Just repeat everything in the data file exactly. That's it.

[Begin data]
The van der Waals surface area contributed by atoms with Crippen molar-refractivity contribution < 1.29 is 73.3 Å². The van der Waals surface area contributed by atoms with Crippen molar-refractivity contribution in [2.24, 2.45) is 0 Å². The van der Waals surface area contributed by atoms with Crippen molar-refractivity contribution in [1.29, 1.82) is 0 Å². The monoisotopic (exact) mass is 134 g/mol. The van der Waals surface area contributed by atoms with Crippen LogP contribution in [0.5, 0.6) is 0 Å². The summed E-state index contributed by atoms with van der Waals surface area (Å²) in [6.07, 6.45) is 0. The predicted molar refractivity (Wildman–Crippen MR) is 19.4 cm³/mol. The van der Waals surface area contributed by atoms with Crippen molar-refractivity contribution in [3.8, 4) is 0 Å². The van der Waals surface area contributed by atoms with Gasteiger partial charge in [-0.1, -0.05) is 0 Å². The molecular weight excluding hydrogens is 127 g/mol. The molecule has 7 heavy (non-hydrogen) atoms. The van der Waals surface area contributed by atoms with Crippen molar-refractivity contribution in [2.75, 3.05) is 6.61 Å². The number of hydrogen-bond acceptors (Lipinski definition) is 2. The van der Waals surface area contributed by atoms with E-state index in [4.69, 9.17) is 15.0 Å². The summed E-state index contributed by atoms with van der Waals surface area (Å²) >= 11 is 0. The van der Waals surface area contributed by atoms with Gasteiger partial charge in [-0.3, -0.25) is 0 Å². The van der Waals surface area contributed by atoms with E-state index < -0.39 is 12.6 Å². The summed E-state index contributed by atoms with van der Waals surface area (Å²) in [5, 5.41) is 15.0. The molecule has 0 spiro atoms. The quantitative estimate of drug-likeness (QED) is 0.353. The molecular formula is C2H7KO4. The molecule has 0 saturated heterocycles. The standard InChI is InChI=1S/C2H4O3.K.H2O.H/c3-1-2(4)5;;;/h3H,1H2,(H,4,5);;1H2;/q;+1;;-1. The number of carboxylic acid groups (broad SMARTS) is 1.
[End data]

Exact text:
The van der Waals surface area contributed by atoms with Crippen molar-refractivity contribution < 1.29 is 73.3 Å². The van der Waals surface area contributed by atoms with Crippen molar-refractivity contribution in [2.24, 2.45) is 0 Å². The van der Waals surface area contributed by atoms with Crippen molar-refractivity contribution in [1.29, 1.82) is 0 Å². The monoisotopic (exact) mass is 134 g/mol. The van der Waals surface area contributed by atoms with Crippen LogP contribution in [0.5, 0.6) is 0 Å². The summed E-state index contributed by atoms with van der Waals surface area (Å²) in [6.07, 6.45) is 0. The predicted molar refractivity (Wildman–Crippen MR) is 19.4 cm³/mol. The van der Waals surface area contributed by atoms with Crippen molar-refractivity contribution in [3.8, 4) is 0 Å². The van der Waals surface area contributed by atoms with Gasteiger partial charge in [-0.1, -0.05) is 0 Å². The molecular weight excluding hydrogens is 127 g/mol. The molecule has 7 heavy (non-hydrogen) atoms. The van der Waals surface area contributed by atoms with Crippen molar-refractivity contribution in [2.75, 3.05) is 6.61 Å². The number of hydrogen-bond acceptors (Lipinski definition) is 2. The van der Waals surface area contributed by atoms with E-state index in [4.69, 9.17) is 15.0 Å². The summed E-state index contributed by atoms with van der Waals surface area (Å²) >= 11 is 0. The van der Waals surface area contributed by atoms with Gasteiger partial charge in [-0.3, -0.25) is 0 Å². The van der Waals surface area contributed by atoms with E-state index < -0.39 is 12.6 Å². The summed E-state index contributed by atoms with van der Waals surface area (Å²) in [5, 5.41) is 15.0. The molecule has 0 spiro atoms. The quantitative estimate of drug-likeness (QED) is 0.353. The molecular formula is C2H7KO4. The molecule has 0 saturated heterocycles. The standard InChI is InChI=1S/C2H4O3.K.H2O.H/c3-1-2(4)5;;;/h3H,1H2,(H,4,5);;1H2;/q;+1;;-1. The number of carboxylic acid groups (broad SMARTS) is 1.